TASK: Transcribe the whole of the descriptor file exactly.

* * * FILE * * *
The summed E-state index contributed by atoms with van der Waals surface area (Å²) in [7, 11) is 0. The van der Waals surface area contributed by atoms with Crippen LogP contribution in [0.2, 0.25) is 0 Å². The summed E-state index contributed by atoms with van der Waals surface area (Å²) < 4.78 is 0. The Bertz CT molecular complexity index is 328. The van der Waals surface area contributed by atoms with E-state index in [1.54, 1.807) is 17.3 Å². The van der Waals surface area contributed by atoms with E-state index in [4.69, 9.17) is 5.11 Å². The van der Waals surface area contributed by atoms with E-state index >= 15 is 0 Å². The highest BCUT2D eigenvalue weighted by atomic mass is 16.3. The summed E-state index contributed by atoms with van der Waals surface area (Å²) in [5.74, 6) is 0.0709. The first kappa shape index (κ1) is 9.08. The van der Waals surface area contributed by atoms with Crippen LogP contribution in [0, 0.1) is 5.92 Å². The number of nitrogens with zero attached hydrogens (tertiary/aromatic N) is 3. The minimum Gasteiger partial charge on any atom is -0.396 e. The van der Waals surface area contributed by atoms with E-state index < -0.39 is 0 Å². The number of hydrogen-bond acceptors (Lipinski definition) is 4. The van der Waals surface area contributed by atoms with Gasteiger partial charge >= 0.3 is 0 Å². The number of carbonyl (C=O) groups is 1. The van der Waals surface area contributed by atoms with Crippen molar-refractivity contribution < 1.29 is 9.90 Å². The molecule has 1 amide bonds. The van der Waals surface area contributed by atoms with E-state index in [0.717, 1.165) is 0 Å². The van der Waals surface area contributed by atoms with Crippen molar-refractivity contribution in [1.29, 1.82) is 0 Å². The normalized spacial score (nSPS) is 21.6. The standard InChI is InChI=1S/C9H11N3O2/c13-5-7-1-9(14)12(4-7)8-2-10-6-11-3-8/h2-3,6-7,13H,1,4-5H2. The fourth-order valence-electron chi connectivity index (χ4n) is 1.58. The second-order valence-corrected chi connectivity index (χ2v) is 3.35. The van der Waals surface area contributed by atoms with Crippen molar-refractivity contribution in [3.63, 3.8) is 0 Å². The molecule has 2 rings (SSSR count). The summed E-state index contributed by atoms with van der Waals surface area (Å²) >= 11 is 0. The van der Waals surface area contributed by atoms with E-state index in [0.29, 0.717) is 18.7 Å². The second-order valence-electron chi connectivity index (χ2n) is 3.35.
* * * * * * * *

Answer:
The summed E-state index contributed by atoms with van der Waals surface area (Å²) in [7, 11) is 0. The van der Waals surface area contributed by atoms with Crippen LogP contribution in [0.2, 0.25) is 0 Å². The summed E-state index contributed by atoms with van der Waals surface area (Å²) < 4.78 is 0. The Bertz CT molecular complexity index is 328. The van der Waals surface area contributed by atoms with E-state index in [1.54, 1.807) is 17.3 Å². The van der Waals surface area contributed by atoms with E-state index in [4.69, 9.17) is 5.11 Å². The van der Waals surface area contributed by atoms with E-state index >= 15 is 0 Å². The highest BCUT2D eigenvalue weighted by atomic mass is 16.3. The summed E-state index contributed by atoms with van der Waals surface area (Å²) in [5.74, 6) is 0.0709. The first kappa shape index (κ1) is 9.08. The van der Waals surface area contributed by atoms with Crippen LogP contribution in [0, 0.1) is 5.92 Å². The number of nitrogens with zero attached hydrogens (tertiary/aromatic N) is 3. The minimum Gasteiger partial charge on any atom is -0.396 e. The van der Waals surface area contributed by atoms with E-state index < -0.39 is 0 Å². The number of hydrogen-bond acceptors (Lipinski definition) is 4. The van der Waals surface area contributed by atoms with Gasteiger partial charge >= 0.3 is 0 Å². The number of carbonyl (C=O) groups is 1. The van der Waals surface area contributed by atoms with Crippen molar-refractivity contribution < 1.29 is 9.90 Å². The molecule has 1 amide bonds. The van der Waals surface area contributed by atoms with E-state index in [0.717, 1.165) is 0 Å². The van der Waals surface area contributed by atoms with Crippen molar-refractivity contribution in [1.29, 1.82) is 0 Å². The normalized spacial score (nSPS) is 21.6. The standard InChI is InChI=1S/C9H11N3O2/c13-5-7-1-9(14)12(4-7)8-2-10-6-11-3-8/h2-3,6-7,13H,1,4-5H2. The fourth-order valence-electron chi connectivity index (χ4n) is 1.58. The second-order valence-corrected chi connectivity index (χ2v) is 3.35. The van der Waals surface area contributed by atoms with Crippen molar-refractivity contribution in [3.63, 3.8) is 0 Å². The molecule has 2 rings (SSSR count). The summed E-state index contributed by atoms with van der Waals surface area (Å²) >= 11 is 0. The van der Waals surface area contributed by atoms with E-state index in [0.29, 0.717) is 18.7 Å². The second-order valence-electron chi connectivity index (χ2n) is 3.35.